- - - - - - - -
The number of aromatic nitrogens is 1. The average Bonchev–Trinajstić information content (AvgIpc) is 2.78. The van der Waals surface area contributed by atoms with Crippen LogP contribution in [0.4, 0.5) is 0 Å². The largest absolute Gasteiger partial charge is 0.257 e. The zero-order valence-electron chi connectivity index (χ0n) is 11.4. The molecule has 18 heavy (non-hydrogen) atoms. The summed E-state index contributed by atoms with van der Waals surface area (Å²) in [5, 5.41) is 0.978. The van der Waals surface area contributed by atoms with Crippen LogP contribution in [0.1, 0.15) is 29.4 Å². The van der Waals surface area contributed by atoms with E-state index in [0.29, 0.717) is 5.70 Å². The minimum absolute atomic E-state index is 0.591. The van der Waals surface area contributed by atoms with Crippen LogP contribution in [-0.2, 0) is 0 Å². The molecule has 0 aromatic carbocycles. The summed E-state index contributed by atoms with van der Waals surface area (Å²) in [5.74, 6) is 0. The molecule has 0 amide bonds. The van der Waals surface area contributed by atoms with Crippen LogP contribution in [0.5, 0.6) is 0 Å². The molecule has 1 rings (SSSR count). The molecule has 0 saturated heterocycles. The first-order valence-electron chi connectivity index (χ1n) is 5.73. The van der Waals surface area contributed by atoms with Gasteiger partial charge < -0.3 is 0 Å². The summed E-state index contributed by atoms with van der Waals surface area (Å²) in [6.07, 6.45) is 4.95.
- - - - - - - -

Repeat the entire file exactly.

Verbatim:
The number of aromatic nitrogens is 1. The average Bonchev–Trinajstić information content (AvgIpc) is 2.78. The van der Waals surface area contributed by atoms with Crippen LogP contribution in [0.4, 0.5) is 0 Å². The largest absolute Gasteiger partial charge is 0.257 e. The zero-order valence-electron chi connectivity index (χ0n) is 11.4. The molecule has 18 heavy (non-hydrogen) atoms. The summed E-state index contributed by atoms with van der Waals surface area (Å²) in [5, 5.41) is 0.978. The van der Waals surface area contributed by atoms with Crippen LogP contribution in [0.1, 0.15) is 29.4 Å². The van der Waals surface area contributed by atoms with E-state index in [0.29, 0.717) is 5.70 Å². The minimum absolute atomic E-state index is 0.591. The van der Waals surface area contributed by atoms with Crippen LogP contribution in [-0.2, 0) is 0 Å². The molecule has 0 aromatic carbocycles. The summed E-state index contributed by atoms with van der Waals surface area (Å²) in [5.74, 6) is 0. The molecule has 0 amide bonds. The van der Waals surface area contributed by atoms with Crippen LogP contribution in [0.5, 0.6) is 0 Å². The molecule has 1 rings (SSSR count). The molecule has 0 saturated heterocycles. The first-order valence-electron chi connectivity index (χ1n) is 5.73. The van der Waals surface area contributed by atoms with Gasteiger partial charge < -0.3 is 0 Å². The summed E-state index contributed by atoms with van der Waals surface area (Å²) in [6.07, 6.45) is 4.95.